A Natural Approach To Health
Living With Sickle Cell Disease
I had a question the other day about sickle cell disease.
Sickle cell disease changes normal, round red blood cells into cells that can be shaped like crescent moons.
The name “sickle cell” comes from the crescent shape of the cells.
Normal red blood cells move easily through your blood vessels, taking oxygen to every part of your body.
But sickle cells can get stuck and block blood vessels, which stops the oxygen from getting through.
That can cause a lot of pain.
It can also harm organs, muscles, and bones.
Having sickle cell disease means a lifelong battle against the health problems it can cause, such as pain, infections, anemia, and stroke.
But many people are able to have a very good quality of life by learning to manage the disease.
Sickle cell disease is inherited, which means it’s passed from parent to child.
To get sickle cell disease, a child has to inherit two sickle cell genes—one from each parent.
When a child inherits the gene from just one parent, that child has sickle cell trait.
Having this trait means you don’t have the disease but you’re a carrier and could pass the gene on to your children.
Painful events (sickle cell crises) are the most common symptom of sickle cell disease.
They’re periods of pain that happen when sickle cells get stuck in blood vessels and block the blood flow.
These events usually cause pain in the hands, feet, belly, back, or chest.
The pain may last for hours or for days.
People with sickle cell disease often have anemia, caused by a shortage of red blood cells.
Anemia makes you feel weak and tired.
People with sickle cell anemia may look pale or washed out.
Their skin and the whites of their eyes may have a yellowish look.
A simple blood test can show whether a person has sickle cell disease.
Most states test for sickle cell disease before infants go home from the hospital.
To deal with sickle cell disease it’s beneficial to:
*Drink 6-8 cups of purified water daily to hydrate and flush toxins.
*Alfalfa, bilberry, cherry, dandelion, grape skins, hawthorn berry, mullein, nettle, Oregon grape root, pau d’arco, red raspberry, shepherd’s purse, and yellow dock are good for anemia. (Don’t take Oregon grape root during pregnancy.)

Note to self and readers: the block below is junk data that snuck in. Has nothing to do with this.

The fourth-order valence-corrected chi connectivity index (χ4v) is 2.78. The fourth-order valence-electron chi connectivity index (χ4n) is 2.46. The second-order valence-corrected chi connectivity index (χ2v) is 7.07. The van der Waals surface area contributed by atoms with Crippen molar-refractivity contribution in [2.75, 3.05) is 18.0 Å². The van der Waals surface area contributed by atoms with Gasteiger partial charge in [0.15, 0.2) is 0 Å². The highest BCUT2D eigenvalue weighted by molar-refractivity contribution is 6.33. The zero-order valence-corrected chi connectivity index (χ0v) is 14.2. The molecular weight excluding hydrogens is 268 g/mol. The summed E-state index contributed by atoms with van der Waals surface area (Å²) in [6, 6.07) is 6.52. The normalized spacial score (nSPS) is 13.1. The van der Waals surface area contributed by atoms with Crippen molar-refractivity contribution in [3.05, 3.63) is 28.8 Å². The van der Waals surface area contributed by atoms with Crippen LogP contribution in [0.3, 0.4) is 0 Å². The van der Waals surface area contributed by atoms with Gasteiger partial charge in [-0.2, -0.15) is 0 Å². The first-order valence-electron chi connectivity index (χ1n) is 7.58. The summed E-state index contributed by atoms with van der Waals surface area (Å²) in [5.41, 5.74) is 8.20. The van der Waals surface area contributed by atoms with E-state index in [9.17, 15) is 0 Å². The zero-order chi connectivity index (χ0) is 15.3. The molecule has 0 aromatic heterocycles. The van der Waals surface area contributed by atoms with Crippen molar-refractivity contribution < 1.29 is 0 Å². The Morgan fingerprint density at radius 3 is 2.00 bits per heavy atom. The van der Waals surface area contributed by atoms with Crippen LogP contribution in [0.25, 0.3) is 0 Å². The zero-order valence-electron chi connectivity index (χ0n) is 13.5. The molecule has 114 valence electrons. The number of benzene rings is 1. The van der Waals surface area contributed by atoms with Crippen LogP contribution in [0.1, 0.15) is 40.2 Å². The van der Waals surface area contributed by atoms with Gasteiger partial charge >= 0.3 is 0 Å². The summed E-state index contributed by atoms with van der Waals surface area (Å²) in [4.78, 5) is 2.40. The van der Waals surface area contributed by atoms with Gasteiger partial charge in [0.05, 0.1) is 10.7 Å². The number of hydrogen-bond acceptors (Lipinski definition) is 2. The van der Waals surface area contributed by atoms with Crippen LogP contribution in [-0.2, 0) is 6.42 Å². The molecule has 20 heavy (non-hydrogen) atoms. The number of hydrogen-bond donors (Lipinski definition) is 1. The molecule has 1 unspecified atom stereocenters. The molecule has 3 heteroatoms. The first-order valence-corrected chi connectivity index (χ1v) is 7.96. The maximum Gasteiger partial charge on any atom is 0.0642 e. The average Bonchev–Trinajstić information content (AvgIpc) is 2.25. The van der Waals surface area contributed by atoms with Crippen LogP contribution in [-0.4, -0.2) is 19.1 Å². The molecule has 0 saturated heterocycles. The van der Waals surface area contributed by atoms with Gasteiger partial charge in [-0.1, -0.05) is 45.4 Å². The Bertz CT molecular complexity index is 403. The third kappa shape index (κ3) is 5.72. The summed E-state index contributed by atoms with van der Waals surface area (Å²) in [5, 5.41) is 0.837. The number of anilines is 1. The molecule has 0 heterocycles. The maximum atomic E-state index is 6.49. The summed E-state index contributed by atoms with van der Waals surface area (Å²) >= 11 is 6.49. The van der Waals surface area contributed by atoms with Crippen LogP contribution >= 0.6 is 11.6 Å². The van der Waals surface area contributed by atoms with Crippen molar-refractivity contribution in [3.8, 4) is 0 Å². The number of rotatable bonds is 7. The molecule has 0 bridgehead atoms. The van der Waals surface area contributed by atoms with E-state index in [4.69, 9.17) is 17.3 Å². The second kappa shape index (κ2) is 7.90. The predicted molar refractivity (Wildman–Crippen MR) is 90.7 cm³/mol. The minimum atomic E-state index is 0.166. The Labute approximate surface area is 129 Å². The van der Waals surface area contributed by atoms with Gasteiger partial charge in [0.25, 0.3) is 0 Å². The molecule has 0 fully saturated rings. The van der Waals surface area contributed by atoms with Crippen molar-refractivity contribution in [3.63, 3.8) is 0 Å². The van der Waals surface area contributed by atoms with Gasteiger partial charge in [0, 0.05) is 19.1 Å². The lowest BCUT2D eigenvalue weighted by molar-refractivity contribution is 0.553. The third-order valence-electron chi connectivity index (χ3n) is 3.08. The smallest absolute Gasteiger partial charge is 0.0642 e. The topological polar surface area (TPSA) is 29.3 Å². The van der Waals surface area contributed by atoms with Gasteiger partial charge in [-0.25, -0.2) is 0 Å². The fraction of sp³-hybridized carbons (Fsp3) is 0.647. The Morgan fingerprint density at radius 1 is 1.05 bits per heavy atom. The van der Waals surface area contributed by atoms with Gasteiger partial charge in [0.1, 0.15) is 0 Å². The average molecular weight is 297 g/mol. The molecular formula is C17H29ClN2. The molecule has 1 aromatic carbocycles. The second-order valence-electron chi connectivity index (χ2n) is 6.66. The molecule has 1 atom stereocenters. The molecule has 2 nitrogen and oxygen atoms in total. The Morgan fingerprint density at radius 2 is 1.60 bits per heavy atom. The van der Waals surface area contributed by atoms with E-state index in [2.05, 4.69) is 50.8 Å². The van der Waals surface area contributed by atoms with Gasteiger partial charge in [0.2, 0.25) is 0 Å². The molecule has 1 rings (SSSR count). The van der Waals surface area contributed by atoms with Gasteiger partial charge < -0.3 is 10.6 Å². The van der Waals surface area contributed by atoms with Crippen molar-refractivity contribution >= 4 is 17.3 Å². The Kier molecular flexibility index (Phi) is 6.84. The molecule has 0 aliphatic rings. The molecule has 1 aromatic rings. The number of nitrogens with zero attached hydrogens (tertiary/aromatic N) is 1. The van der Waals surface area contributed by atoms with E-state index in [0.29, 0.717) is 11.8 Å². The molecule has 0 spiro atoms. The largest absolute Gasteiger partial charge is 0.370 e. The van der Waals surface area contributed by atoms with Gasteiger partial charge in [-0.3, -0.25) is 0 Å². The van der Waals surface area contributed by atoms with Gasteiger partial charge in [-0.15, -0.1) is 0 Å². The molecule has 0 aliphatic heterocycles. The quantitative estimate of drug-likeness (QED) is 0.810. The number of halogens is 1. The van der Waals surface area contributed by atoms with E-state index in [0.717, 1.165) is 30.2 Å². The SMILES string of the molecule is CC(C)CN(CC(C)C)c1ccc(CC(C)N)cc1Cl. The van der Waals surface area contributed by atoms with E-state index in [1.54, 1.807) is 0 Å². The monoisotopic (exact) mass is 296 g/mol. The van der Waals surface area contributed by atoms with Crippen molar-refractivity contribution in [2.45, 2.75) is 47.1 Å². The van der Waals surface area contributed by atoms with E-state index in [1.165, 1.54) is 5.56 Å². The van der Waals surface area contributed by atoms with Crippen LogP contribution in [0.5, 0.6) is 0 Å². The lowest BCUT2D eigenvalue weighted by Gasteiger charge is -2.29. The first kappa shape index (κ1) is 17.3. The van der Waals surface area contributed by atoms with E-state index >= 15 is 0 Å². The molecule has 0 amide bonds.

*Include the following in your diet: apples, apricots, asparagus, bananas, broccoli, egg yolks, kelp, leafy greens, okra, parsley, peas, plums, prunes, purple grapes, raisins, rice bran, squash, turnip greens, whole grains, and yams. Also eat foods high in vitamin C.
*Consume at least 1 tablespoon of blackstrap molasses twice daily (for a child, use 1 teaspoon in a glass of milk or formula twice daily).
*Eat in moderation or avoid altogether almonds, cashews, chocolate, cocoa, kale, rhubarb, soda, sorrel, spinach, Swiss chard, and most nuts and beans.
*Avoid beer, candy bars, dairy products, ice cream, soft drinks, coffee, and tea.
*Don’t eat foods high in iron and/or iron supplements at the same time as fiber. Avoid using bran as a source of fiber.
*Don’t smoke. Avoid secondhand smoke.
*Minimize your exposure to lead and other toxic metals.
*Increase exercise and movement as much as possible.
*Increase stress and relaxation techniques: yoga, meditation, prayer, deep breathing, etc. Consider energy medicine.
*Address emotional connections.
*Increase fresh air, sunshine, connect with nature.
*Decrease toxic exposures of all kinds (food and environmental).
*Understand your medications and possible side effects.
*Eliminate MSG and all artificial sweeteners as they are neurotoxins.
*Decrease processed meats, deli meats (nitrates).
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